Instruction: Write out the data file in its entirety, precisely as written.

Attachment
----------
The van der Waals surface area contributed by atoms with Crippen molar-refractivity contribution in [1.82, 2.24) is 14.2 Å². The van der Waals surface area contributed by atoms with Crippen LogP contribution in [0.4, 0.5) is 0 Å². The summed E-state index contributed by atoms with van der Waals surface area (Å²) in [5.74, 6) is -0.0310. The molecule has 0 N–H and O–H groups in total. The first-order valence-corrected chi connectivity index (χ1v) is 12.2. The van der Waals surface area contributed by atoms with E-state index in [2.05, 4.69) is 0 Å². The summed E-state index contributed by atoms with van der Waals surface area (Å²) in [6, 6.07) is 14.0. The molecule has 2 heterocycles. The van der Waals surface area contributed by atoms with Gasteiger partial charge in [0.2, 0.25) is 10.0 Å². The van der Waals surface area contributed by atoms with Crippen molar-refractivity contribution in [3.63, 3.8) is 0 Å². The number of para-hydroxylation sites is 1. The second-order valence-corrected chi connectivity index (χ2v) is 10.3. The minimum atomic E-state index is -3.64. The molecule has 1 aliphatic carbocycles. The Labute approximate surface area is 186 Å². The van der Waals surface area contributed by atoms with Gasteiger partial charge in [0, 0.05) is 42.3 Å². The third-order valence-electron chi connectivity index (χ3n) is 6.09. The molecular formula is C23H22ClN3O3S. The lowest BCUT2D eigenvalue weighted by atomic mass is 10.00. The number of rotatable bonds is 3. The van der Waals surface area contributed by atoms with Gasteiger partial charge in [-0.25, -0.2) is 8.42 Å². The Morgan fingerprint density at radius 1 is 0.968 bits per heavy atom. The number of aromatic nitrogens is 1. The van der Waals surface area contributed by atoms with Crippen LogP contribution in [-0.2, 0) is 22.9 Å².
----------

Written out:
The van der Waals surface area contributed by atoms with Crippen molar-refractivity contribution in [1.82, 2.24) is 14.2 Å². The van der Waals surface area contributed by atoms with Crippen LogP contribution in [0.4, 0.5) is 0 Å². The summed E-state index contributed by atoms with van der Waals surface area (Å²) in [5.74, 6) is -0.0310. The molecule has 0 N–H and O–H groups in total. The first-order valence-corrected chi connectivity index (χ1v) is 12.2. The van der Waals surface area contributed by atoms with E-state index in [2.05, 4.69) is 0 Å². The summed E-state index contributed by atoms with van der Waals surface area (Å²) in [6, 6.07) is 14.0. The molecule has 2 heterocycles. The van der Waals surface area contributed by atoms with Gasteiger partial charge in [0.2, 0.25) is 10.0 Å². The van der Waals surface area contributed by atoms with Crippen molar-refractivity contribution in [3.63, 3.8) is 0 Å². The number of para-hydroxylation sites is 1. The second-order valence-corrected chi connectivity index (χ2v) is 10.3. The minimum atomic E-state index is -3.64. The molecule has 1 aliphatic carbocycles. The Labute approximate surface area is 186 Å². The van der Waals surface area contributed by atoms with Gasteiger partial charge in [0, 0.05) is 42.3 Å². The third-order valence-electron chi connectivity index (χ3n) is 6.09. The molecular formula is C23H22ClN3O3S. The lowest BCUT2D eigenvalue weighted by atomic mass is 10.00. The number of rotatable bonds is 3. The van der Waals surface area contributed by atoms with Gasteiger partial charge in [-0.25, -0.2) is 8.42 Å². The Morgan fingerprint density at radius 1 is 0.968 bits per heavy atom. The number of aromatic nitrogens is 1. The van der Waals surface area contributed by atoms with Crippen LogP contribution in [-0.2, 0) is 22.9 Å².